This cutty 16mm film shows President John F. Kennedy delivering remarks at the opening of the San Luis Dam in Los Banos, California on August 18, 1962. The film does not contain JFK's full remarks, and begins roughly halfway through his speech. A second portion is shown at about 7:50. At 4:45, a child in a Native American outfit greets the President in front of Marine One. At 7:10, Air Force One is shown arriving.
At 11:07, Kennedy is seen on the campaign trail in Fresno, California, speaking about the concept of peace and the security of the United States. At 11:27 a passed out bystander is tended to by a policeman while at 11:44 Kennedy bumper stickers are passed out.
At 12:30, what appears to be a reviewing stand is shown, probably at the Los Banos area.
At 19:00, more coverage of JFK at the dam ceremony is shown.
At 21:56 FJK is seen briefly in front of Air Force One, and then departs aboard the Marine One helicopter.
At 22:14, candidate Richard Nixon is seen speaking about the administration of welfare in the State of California.
At 23:00, a military helicopter is seen arriving and at 23:19 Air Force One. At 27:58, more coverage of the dam opening is seen. At 29:46, a reporter speaks on camera about the dam project. At 32:44, Senator Thomas Kuchel speaks about the San Luis Reservoir.
The San Luis Reservoir is an artificial lake on San Luis Creek in the eastern slopes of the Diablo Range of Merced County, California, approximately 12 mi (19 km) west of Los Banos on State Route 152, which crosses Pacheco Pass and runs along its north shore. It is the fifth largest reservoir in California. The reservoir stores water taken from the San Joaquin-Sacramento River Delta. Water is pumped uphill into the reservoir from the O'Neill Forebay which is fed by the California Aqueduct and is released back into the forebay to continue downstream along the aqueduct as needed for farm irrigation and other uses. Depending on water levels, the reservoir is approximately nine miles long from north to south at its longest point, and five miles (8 km) wide. At the eastern end of the reservoir is the San Luis Dam, or the B.F. Sisk Dam, the fourth largest embankment dam in the United States, which allows for a total capacity of 2,041,000 acre feet (2,518,000 dam3).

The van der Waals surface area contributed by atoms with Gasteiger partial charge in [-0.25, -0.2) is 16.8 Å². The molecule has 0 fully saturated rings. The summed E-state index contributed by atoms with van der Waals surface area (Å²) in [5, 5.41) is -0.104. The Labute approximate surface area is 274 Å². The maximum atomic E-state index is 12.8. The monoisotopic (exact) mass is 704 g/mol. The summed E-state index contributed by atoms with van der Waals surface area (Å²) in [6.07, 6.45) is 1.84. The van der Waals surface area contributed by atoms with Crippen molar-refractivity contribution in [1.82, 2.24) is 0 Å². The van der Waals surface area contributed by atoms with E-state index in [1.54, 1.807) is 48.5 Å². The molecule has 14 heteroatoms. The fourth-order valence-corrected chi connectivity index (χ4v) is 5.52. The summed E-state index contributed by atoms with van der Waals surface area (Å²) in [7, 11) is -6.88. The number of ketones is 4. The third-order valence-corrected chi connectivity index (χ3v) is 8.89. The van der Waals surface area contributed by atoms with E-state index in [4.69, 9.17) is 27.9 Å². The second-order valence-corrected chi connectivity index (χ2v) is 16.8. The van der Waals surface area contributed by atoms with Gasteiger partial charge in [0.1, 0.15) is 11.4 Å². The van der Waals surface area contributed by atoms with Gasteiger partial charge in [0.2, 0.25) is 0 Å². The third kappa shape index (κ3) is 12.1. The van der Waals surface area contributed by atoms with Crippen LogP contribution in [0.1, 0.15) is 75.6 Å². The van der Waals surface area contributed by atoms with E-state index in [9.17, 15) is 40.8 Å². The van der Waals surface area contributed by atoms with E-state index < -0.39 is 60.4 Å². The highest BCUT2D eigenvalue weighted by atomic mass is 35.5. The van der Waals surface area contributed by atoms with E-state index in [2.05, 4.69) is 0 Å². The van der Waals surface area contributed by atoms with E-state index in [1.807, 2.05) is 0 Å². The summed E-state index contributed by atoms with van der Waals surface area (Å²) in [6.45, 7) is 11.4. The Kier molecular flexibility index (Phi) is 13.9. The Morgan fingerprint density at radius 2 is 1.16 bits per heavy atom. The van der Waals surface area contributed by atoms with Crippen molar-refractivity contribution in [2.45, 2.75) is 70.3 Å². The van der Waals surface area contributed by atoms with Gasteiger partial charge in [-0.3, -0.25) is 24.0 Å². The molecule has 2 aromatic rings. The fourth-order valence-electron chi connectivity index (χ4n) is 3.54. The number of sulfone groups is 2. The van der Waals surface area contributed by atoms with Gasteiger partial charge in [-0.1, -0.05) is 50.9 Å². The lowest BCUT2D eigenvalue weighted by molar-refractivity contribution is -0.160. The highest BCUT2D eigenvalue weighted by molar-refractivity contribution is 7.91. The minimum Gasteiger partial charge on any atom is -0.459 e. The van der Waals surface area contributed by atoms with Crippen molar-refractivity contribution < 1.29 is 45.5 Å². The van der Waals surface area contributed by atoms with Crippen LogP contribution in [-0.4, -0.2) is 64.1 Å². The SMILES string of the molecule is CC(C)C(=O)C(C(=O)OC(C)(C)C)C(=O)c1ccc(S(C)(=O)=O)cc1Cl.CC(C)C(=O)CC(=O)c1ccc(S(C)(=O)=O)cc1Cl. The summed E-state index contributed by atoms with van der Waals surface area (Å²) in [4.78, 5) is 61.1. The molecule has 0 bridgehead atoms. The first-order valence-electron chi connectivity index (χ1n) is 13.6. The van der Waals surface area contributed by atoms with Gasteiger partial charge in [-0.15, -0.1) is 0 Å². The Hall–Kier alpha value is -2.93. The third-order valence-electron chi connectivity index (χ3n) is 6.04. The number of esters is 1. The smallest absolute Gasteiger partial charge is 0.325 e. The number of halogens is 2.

Completed in 1967 on land formerly part of Rancho San Luis Gonzaga, the 12,700 acres (5,100 ha) reservoir is a joint use facility, being a part of both the California State Water Project and Central Valley Project, which together form a network of reservoirs, dams, pumping stations, and 550 miles (885 km) of canals and major conduits to move water across California. The San Luis Reservoir is located in Merced County, and has a visitor center located at the Romero Outlook where visitors can learn more about the dam and reservoir. The surface of the reservoir lies at an elevation of approximately 544 ft (166 m), with the O'Neill Forebay below the dam at 225 ft (69 m) above sea level. This elevation difference allows for a hydroelectric plant to be constructed - the Gianelli Hydroelectric Plant. Power from this plant is sent to a Path 15 substation, Los Banos via a short power line. Those 500 kV wires, carrying both the power generated here and elsewhere, leave the area and cross the O'Neill Forebay on several man-made islands.
San Luis Reservoir also supplies water to 63,500 acres (25,700 ha) of land in the Santa Clara Valley west of the Coast Ranges. San Justo Dam stores water diverted from San Luis Reservoir through the Pacheco Tunnel and Hollister Conduit, which travel through the Diablo Range. A separate canal, the Santa Clara Tunnel and Conduit, carries water to the Coyote Pumping Station in the Santa Clara Valley.
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This film is part of the Periscope Film LLC archive, one of the largest historic military, transportation, and aviation stock footage collections in the USA. Entirely film backed, this material is available for licensing in 24p HD, 2k and 4k. For more information visit http://www.PeriscopeFilm.com